Praying with Mark 10:46–52

Our gospel passage this week is one of my favorites to pray with. It is a beautiful model for our own prayer, our own crying out to Jesus. Bartimaeus calls out to Jesus, “Jesus, Son of David, have mercy on me!” And he calls out not once, but over and over until Jesus stops, stands still, and asks that he come to him. Bartimaeus springs up and comes to Jesus, full of hope and trust, and faith. Then Jesus asks him an extremely important question: “What do you want me to do for you?” Jesus can see that the man is blind; he can see that he is a beggar. I’ll bet that Jesus had a pretty good idea of what Bartimaeus wanted, but he asked the question anyway. In doing so, Jesus treated Bartimaeus with respect and dignity; he let Bartimaeus name his own desire for healing. When Bartimaeus tells Jesus that he wants to see again, that is all that is needed. Unlike many other miracles where Jesus says or does something to the person to bring about the healing, here we are told that it was Bartimaeus’s own faith in Jesus that allowed him to see again. Jesus releases Bartimaeus with the words, “Go; your faith has made you well.” But Bartimaeus didn’t just disappear as soon as his sight was restored. We are told that “Immediately he regained his sight and followed him on the way.” “The way” is shorthand in the gospels for following Jesus on the path of discipleship. Bartimaeus became a follower of Jesus and, I would imagine, a wonderful evangelist. After all, his own body, his own life, was a living testament to his encounter with Jesus. 

I love praying with this story. We too cry out to Jesus over and over again, begging for mercy. And like with Bartimaeus, Jesus stands still and calls us to him asking us what we would like for him to do. We may or may not always have the immediate results that Bartimaeus did, but Jesus still asks us the question, still desires to hear what it is that we want from him. And hopefully naming our desire leads us to follow Jesus on the way just as it did for Bartimaeus. Prayer is always about relationship; it is about dialogue with God; it is about being honest with Jesus about what is going on in our lives and what we want and need. So call out to Jesus and tell him what you need. Be honest. Then go, and follow him on The Way. 

The Reverend Amanda C. Stephenson, Associate Rector

This Week

Daily Office Morning Prayer, Monday–Friday, 8:00 a.m., Zoom*
Evening Prayer, 5:30 p.m., Zoom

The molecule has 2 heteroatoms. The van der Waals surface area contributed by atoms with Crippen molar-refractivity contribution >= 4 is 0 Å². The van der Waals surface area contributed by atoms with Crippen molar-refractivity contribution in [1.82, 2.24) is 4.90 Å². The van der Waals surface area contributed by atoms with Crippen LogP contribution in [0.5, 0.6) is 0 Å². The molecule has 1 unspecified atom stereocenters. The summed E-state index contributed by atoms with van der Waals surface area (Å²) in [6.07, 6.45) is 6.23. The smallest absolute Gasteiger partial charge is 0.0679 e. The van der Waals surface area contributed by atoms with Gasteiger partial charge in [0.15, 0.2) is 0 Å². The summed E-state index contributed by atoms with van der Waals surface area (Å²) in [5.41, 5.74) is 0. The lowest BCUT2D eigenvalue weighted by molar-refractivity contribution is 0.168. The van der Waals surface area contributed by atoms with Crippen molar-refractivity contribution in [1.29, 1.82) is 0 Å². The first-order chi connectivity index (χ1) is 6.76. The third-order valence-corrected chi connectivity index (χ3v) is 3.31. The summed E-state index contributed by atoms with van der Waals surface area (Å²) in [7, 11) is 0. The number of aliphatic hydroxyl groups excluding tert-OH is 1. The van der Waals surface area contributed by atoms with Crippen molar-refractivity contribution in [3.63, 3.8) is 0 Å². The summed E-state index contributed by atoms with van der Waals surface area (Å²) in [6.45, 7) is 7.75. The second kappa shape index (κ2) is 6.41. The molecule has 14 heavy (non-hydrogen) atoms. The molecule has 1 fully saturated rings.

*Morning Prayer is offered virtually weekdays, as well as in-person on Tuesdays & Thursdays.

Sunday, October 24
Holy Eucharist, Rite I, 7:45 a.m., Church
Holy Eucharist, Rite II, 9:00 a.m., Church
The Bishop’s Forum, 10: 00 a.m., Parish Hall
Child and Youth Formation, 10:00 a.m., Parish House
Parents Connect, 10:00 a.m., Parish House Rooftop
Holy Eucharist, Rite II, 11:15 a.m., Church
Special Reception with the Bishop, 12:30 p.m., Churchyard 
Evensong, 5:00 p.m., Church 

Monday, Bible Study, 6:30 p.m.
Wednesday, Holy Eucharist, Rite II, Noon, Chapel
Wednesday, Book Group, 1:00 p.m.
Wednesday, Bible Study, 7:00 p.m.

The Right Reverend Samuel Rodman at St. Peter’s this Sunday. This Sunday, October 24, Bishop Sam Rodman, the twelfth Bishop of North Carolina, will visit St. Peter’s. Bishop Sam will lead the Adult Forum at 10:00 a.m. He will also preach and preside at the 11:15 a.m. Holy Eucharist, confirming and receiving thirteen new Episcopalians. After worship, all are invited to join Bishop Sam and the clergy in the Churchyard for a special reception. 

Join us for Sunday Worship. Our safety procedures at each service allow us to welcome all those who feel that in-person worship is safe for them at this time. Many COVID-19 protocols, including mask-wearing, are in effect. Socially distanced seating is available in the chapel. Diocesan guidelines require masks indoors at St. Peter’s for all services and other gatherings, regardless of vaccination status. 

Eco-Justice Series. Join the St. Peter’s Eco-Justice team for important opportunities in October as we learn, act, and advocate to be good Christian stewards of the Earth, our common home. Forum on Stewardship October 31: An opportunity to learn about Eco-Justice, its origins, and the way the movement works to address the unequal effects of climate change and other environmental issues. Please join us to help address critical climate change and its impact. Learn more online at
Charlotte Choir School Greenery Sale. Charlotte Choir School is running its annual greenery sale to raise funds for its program. The Choir School is open to every young person accepted to the choirs, as we enrich and strengthen young lives through excellent, rigorous music education and choral performance. All purchases directly support the musical education of the choristers. A variety of wreaths are available for purchase through an online order, a chorister family, or by contacting Kristie Lauderbaugh, Program Coordinator. Order online at